Prognostic factors and clinical features in liveborn neonates with hydrops fetalis.
ABSTRACT The purpose of this study was to delineate the etiology and the clinical features of liveborn neonates with hydrops fetalis, and to explore the prognostic factors for survival. Medical records of 28 liveborn neonates with hydrops fetalis between April 1995 and March 2005 were reviewed retrospectively. Demographic data, clinical manifestations, laboratory findings, and outcomes were analyzed. Most patients presented with pleural effusions (21 of 28) and ascites (22 of 28). The majority of patients had hydrops due to cardiovascular diseases (seven of 28), hematologic disorders (six of 28), lymphatic malformations (six of 28), and idiopathic origins (six of 28). The overall survival rate was 50% and was highest (83%) in infants with lymphatic malformations. By univariate analysis, risk factors for mortality are earlier ages at diagnosis and at birth, low Apgar scores, need for resuscitation in the delivery room, low serum albumin level, and severe acidemia. After using stepwise multiple logistic regression analysis, the most significant factors associated with fatality were younger gestational age at birth and lower serum albumin level. Hydrops fetalis remains a complex condition with a high mortality rate. Hydrops resulting from lymphatic malformations has a favorable outcome. Preterm birth at less than 34 weeks and serum albumin concentration lower than 2 g/dL are two poor prognostic factors for survival.
- Pediatrics & Neonatology 12/2013; · 0.93 Impact Factor
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ABSTRACT: Abstract Non-immune hydrops fetalis (NIHF) is a challenging entity as it represents the end stage of several different disorders. Renal and genitourinary causes of NIHF are rare and include congenital renal malformations, tumours and ureter-urethra disorders. Herein, two NIHF cases with different renal causes were presented. The first case that had antenatal NIHF was diagnosed Neonatal Bartter Syndrome. The second case of NIHF with antenatal large cyst in the surrenal gland area required surgery and ectopic renal cyst was diagnosed. To our best of knowledge, these are the first reports of NIHF associated with neonatal Bartter syndrome and ectopic renal cyst in neonates. Although it may be coincidental, these cases suggest that both neonatal Bartter syndrome and unilateral ectopic renal cyst may cause NIHF development in neonates by several different mechanisms. Therefore, these two rare entities should be suspected in cases of NIHF with similar findings.The journal of maternal-fetal & neonatal medicine: the official journal of the European Association of Perinatal Medicine, the Federation of Asia and Oceania Perinatal Societies, the International Society of Perinatal Obstetricians 03/2013; · 1.36 Impact Factor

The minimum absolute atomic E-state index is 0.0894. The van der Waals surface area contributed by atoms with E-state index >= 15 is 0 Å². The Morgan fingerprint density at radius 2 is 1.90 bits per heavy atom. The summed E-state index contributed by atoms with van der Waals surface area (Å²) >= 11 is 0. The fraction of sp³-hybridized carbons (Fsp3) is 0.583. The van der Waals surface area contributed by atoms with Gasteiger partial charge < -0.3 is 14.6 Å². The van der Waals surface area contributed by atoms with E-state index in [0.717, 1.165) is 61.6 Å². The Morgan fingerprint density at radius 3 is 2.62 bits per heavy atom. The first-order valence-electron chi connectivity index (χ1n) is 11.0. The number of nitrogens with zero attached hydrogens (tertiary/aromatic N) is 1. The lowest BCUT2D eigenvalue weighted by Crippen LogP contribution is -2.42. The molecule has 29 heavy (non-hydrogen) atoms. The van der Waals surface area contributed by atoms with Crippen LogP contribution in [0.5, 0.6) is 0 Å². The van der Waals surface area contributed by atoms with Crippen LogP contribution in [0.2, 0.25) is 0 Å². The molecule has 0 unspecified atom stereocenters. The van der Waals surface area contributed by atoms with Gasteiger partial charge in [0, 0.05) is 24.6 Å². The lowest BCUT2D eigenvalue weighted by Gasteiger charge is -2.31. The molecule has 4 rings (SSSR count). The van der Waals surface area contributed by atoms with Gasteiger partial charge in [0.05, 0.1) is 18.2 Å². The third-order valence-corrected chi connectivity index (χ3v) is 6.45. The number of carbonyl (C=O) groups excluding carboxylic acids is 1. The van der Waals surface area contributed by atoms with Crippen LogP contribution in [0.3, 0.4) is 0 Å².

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ABSTRACT: We aimed to define the etiologic and prognostic factors in live-born infants with hydrops fetalis (HF) in our tertiary neonatal intensive care unit over a 10-year period. Medical records of newborn infants with HF during 2002-2011 were reviewed retrospectively. Demographic data, prenatal interventions, clinical and laboratory findings, outcomes, and the results of post mortem examinations were analyzed. During the study period, 62 newborn infants with HF were identified from 16,200 live-born deliveries and the incidence of HF was 3.8/1000 live births in our hospital. Twenty-eight infants (45.2%) had immune HF, whereas 34 (54.8%) had nonimmune HF. An etiologic factor could be identified in 24 (70.5%) infants with nonimmune HF. Lymphatic dysplasias comprised the majority (23.5%) of the infants with nonimmune HF. Mortality rate was 50%. The presence of two or more serous cavity effusions and gestational age were independently associated with the risk of mortality. Despite the improvements in neonatal care, mortality rate in infants with HF is still high. Gestational age and the extent of serous cavity determine the risk of mortality. Timely and advanced prenatal or postnatal new therapeutic strategies may alter this fatal outcome in appropriate patients.Pediatrics & Neonatology 10/2013; · 0.93 Impact Factor